We are looking to get in touch again by the end of February with some more opportunities to get in touch, either virtually or in person.
 
In the meantime, 100% of respondents agreed to share their contact information with others - if you wish to do so please contact Peter_Thomas @can for the document link. Please feel free to have others in your organization or network add to this as a living document to enhance contact and sharing.
 
***
 
Thanks again everyone for doing the work you do and seeking about how we can continuously do this work better. We have really found it so helpful to the health and wealth of our organization to reach out and work with others, and feel that this is one more of this steps.
 
Hunger Count 2017

Hunger Count 2017

Attention All Corps!

Every year since 1997, Food Banks Canada, in partnership with provincial associations, regional food distribution centres, community food banks and other hunger-relief organizations, has coordinated the survey, and published results in the annual HungerCount report typically released in early November.

Our goal is to encourage as many Ministry Units as possible to participate in the HungerCount survey and get our voice heard.  It’s easy: collect the information from your food bank, meal/snack programs, soup kitchen and other food programs only for the month of March 2017. Answer the questionnaire and submit all forms by May 5, 2017.
 
Here is a download with everything you need. Documents are in English and French.
If you submit this survey, please send a copy to peter_thomas@can.salvationarmy.org
 
The HungerCount survey is the only annual national study of food bank (warehouse/grocery program), soup kitchen (meal/snack program), and other charitable food program use in Canada.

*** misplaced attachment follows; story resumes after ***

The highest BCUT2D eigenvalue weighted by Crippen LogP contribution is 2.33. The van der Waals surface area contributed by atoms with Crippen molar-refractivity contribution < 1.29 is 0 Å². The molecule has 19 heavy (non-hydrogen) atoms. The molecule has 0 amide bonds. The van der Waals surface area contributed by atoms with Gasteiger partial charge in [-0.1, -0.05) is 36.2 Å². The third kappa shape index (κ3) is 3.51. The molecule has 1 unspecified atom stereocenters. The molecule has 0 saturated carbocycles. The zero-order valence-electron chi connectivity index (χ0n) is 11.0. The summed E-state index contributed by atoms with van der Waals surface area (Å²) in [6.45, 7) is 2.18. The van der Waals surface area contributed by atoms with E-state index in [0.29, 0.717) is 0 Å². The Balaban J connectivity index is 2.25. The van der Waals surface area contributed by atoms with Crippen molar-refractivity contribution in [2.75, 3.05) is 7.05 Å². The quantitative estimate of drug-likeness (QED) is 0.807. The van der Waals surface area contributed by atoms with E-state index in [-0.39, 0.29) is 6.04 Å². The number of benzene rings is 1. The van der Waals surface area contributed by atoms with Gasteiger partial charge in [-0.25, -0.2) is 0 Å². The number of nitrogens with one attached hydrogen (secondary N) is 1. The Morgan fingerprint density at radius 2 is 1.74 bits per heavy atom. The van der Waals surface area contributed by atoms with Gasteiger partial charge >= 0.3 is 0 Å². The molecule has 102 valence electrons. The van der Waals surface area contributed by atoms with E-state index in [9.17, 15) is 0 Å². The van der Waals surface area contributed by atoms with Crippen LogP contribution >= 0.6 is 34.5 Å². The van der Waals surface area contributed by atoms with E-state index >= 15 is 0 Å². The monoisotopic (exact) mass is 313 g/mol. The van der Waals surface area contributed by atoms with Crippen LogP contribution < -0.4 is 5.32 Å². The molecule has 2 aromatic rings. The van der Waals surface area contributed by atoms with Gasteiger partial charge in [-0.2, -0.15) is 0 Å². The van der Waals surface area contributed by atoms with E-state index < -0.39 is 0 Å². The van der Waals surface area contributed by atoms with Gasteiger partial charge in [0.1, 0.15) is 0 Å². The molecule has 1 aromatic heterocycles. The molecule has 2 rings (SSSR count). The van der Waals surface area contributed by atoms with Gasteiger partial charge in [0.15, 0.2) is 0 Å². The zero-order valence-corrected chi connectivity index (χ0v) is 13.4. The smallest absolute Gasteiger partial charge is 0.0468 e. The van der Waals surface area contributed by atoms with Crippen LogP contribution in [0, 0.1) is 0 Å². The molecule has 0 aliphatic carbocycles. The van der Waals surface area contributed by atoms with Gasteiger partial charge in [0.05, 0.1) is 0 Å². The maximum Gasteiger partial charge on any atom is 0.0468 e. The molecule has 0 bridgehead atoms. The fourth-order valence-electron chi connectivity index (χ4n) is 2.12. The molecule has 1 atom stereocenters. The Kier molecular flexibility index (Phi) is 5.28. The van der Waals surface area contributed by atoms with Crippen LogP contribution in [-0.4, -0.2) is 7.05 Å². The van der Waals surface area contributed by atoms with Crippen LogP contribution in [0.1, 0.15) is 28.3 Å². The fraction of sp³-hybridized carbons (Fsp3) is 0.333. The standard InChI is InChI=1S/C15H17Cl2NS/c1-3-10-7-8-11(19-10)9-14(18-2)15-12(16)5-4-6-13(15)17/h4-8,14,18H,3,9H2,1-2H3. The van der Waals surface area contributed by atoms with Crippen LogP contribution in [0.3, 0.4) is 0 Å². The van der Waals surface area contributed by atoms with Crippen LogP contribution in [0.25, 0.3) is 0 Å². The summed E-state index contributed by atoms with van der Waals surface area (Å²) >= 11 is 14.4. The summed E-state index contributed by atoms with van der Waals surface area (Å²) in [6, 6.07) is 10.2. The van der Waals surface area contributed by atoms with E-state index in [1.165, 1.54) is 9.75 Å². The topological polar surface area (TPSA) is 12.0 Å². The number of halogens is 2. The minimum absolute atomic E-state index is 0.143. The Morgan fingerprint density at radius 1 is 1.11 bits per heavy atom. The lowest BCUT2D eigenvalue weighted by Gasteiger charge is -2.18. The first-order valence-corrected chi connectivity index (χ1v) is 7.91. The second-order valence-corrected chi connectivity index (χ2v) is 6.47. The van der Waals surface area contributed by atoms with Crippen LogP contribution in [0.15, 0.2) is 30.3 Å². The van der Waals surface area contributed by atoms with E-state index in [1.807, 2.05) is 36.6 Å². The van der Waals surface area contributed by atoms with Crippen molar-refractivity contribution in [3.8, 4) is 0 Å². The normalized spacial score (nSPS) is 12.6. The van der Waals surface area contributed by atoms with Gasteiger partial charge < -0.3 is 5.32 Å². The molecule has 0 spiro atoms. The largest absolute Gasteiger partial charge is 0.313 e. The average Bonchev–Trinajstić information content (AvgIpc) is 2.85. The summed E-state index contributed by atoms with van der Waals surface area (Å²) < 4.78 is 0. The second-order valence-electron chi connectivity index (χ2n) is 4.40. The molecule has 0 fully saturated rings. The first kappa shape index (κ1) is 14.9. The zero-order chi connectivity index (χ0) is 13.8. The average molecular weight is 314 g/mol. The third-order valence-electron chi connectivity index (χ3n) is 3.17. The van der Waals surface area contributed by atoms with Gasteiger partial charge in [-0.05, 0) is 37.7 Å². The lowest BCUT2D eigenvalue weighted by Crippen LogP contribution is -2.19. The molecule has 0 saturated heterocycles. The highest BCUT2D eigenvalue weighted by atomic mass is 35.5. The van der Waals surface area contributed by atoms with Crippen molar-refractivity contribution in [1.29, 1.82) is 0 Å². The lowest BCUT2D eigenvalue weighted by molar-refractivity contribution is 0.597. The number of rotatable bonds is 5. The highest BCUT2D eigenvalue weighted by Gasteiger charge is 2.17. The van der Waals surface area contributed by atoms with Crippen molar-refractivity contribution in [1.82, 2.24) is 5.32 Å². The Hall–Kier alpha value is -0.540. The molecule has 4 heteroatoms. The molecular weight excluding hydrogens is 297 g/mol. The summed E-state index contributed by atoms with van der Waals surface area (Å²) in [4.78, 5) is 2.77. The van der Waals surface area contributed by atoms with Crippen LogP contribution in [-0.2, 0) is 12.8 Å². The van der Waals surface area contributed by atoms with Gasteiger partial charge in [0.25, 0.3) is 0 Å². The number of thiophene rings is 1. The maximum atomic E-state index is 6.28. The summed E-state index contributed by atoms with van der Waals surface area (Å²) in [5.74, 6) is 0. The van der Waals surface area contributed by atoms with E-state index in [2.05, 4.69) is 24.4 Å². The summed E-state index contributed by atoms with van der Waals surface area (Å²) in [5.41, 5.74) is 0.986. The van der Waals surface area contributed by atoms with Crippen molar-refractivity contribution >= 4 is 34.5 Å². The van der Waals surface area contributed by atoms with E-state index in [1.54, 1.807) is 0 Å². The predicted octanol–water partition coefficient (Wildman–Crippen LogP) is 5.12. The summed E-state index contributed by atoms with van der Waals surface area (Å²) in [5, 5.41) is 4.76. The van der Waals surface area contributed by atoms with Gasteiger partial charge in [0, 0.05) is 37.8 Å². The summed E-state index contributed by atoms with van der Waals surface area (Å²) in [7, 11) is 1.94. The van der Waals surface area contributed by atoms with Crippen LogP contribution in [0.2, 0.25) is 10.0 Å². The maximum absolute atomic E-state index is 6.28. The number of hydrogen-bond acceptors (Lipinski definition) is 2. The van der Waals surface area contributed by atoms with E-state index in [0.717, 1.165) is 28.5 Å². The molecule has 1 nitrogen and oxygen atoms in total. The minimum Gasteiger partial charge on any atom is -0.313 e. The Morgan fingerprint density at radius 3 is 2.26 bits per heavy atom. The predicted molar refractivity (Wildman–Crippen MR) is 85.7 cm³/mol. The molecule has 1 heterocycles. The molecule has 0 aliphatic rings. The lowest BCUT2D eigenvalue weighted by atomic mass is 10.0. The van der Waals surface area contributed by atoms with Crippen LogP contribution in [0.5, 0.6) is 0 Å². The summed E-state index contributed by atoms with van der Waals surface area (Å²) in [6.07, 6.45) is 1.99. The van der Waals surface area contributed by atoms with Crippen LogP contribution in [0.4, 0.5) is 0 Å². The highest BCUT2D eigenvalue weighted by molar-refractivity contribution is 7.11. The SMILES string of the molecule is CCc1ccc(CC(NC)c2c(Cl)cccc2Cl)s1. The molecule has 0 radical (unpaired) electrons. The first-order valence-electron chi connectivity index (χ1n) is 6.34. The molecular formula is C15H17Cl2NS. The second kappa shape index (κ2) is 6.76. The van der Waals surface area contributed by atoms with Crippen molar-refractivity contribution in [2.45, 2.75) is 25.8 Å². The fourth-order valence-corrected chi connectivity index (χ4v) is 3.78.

The HungerCount provides a solid foundation from which we can advocate at the municipal, provincial and federal government levels for policies that will reduce the need for food banks. It is also a valuable tool for demonstrating to current and prospective donors that the need for their support continues.
 
The Issue:
The 2016 Hunger Count Report a comprehensive report on hunger and food bank use in Canada, and recommendations for change, found that in March 2016, 863,492 people received food from a food bank in Canada. This is 1.3% higher than the same period in 2015, and 28% higher than in 2008.
 
As frontline workers this is probably not news to you, but what if I informed you that this report was missing critical data and that this number is probably much higher.
 
Only 40% of The Salvation Army Units participated in the survey last year.
That means 60% of our data is missing from this comprehensive report.
 
The Challenge:
Our goal is to encourage as many Ministry Units as possible to participate in the HungerCount survey and get our voice heard.
It’s easy; collect the information from your food bank, meal/snack programs, soup kitchen and other food programs only for the month of March 2017. Answer the questionnaire and submit all forms by May 5, 2017.

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Welcoming Newcomer Families

Welcoming Newcomer Families

Family Services

Tips for Set-up
  • Try to avoid too much noise or confusing directions at the entrance. Have someone near the door to welcome and guide to appropriate place to wait. If you have a volunteer who speaks other languages,this is a good place to have them stationed.
  • Some people will like being around lots of people and want to socialize. Others may be overwhelmed byall the noise. Have a quiet area for those who need to get away from the noise
  • Think through the whole process to ensure it is clear and easy to navigate from one place to the next.

Communicating
  • Use simple English
  • Speak slowly and clearly. You do not need to raise your voice to be understood.